The explosion is estimated to have caused losses of between Tk9,000 to Tk14,000 crore
Twenty-two years on, no compensation has been provided for the damage caused by the Magurchara tragedy.
On June 14, 1997, a destructive gas well blew out at the Magurchara gas field in Kamalganj, Moulvibazar district.
US oil company Occidental was drilling the well at the time.
Although an investigation report into the incident blamed the tragedy on the irresponsibility, negligence, and mistakes of those operating the well, neither Occidental nor international oil companies (IOCs) provided any compensation for the explosion.
The area affected by the explosion included: reserved forest, part of the Akhaura-Sylhet railway, Fulbari tea orchards, part of the Kamalganj- Srimangal highway, Magurchara Khasia punji, and the main power line of PDB.
Twenty-eight tea gardens of the area were affected by strong quakes.
Trees, the environment, and all the biodiversity over an area of nearly 700 hectares of nearby forest area were damaged.
Additionally, 200 billion cubic feet of gas—whose market value stood at $500 million—was wasted.
The total loss caused by the explosion has been estimated at between Tk9,000 to Tk14,000 crore. However, no pragmatic step has yet been taken to collect compensation from the perpetrators.
The total loss in the forest area totals Tk9,858 crore and 31 lakh.
Further, 2,000 feet of railway track was damaged at a cost of Tk8,154,395 lakh.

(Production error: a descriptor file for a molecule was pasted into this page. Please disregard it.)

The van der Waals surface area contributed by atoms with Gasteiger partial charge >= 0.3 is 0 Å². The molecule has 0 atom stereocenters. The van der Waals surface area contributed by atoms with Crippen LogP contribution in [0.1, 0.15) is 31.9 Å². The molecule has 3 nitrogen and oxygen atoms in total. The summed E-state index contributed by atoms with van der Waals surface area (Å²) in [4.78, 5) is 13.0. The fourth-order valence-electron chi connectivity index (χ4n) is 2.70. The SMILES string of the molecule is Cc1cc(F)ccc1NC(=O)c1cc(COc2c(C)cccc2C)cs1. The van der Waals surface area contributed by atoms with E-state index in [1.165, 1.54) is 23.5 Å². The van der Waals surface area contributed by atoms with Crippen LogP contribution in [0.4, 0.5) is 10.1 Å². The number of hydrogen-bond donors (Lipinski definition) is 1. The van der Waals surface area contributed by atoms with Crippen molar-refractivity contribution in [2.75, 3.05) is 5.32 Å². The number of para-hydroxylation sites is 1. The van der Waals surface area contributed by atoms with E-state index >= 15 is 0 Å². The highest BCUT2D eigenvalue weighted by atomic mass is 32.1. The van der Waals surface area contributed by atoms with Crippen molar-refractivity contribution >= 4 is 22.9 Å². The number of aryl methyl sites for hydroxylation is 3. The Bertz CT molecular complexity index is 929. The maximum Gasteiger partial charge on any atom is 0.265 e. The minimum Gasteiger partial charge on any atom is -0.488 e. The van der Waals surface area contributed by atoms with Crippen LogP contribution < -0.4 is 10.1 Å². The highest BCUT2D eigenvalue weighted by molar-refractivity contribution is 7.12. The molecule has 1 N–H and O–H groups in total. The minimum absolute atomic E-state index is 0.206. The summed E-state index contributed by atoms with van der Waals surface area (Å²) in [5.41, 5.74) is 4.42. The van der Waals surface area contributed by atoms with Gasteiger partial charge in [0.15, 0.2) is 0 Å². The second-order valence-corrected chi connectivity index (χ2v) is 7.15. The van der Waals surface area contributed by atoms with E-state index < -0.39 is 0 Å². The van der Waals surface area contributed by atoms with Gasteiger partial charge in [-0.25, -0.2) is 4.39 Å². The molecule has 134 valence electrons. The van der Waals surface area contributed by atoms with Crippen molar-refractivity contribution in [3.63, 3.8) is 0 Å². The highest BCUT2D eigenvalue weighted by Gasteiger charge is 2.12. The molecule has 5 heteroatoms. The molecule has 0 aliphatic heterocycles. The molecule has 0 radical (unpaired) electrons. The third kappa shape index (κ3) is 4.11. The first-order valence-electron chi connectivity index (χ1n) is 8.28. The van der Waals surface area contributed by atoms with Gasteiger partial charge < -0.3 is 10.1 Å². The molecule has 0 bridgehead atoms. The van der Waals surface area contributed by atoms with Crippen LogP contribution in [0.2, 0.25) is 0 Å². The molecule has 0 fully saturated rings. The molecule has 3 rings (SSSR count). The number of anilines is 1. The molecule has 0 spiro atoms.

Losses of Tk21 crore for roads and Tk13 lakh for gas pipelines were reported.
A probe body—led by a senior official of Ministry of Power, Energy and Mineral Resources—was formed; it submitted its 500-page report on July 30, 1997.
Later, the Parliamentary Standing Committee on the Ministry of Power, Energy and Mineral Resources formed a three-member sub-committee to determine the extent of damage, collect the compensation, and distribute it.
The probe body told the sub-committee that the accident happened due to the failure of Occidental to perform their duties as planned.
The investigators pointed to 15 - 16 errors committed by the company.
Although the officials of Occidental objected to about two or three errors, they acknowledged the others and signed the investigation report.
However, without paying compensation, the company left the country after handing over the responsibility of the gas field to another US company, Unocal.
The second company later handed over their interests to US company Chevron, and left Bangladesh.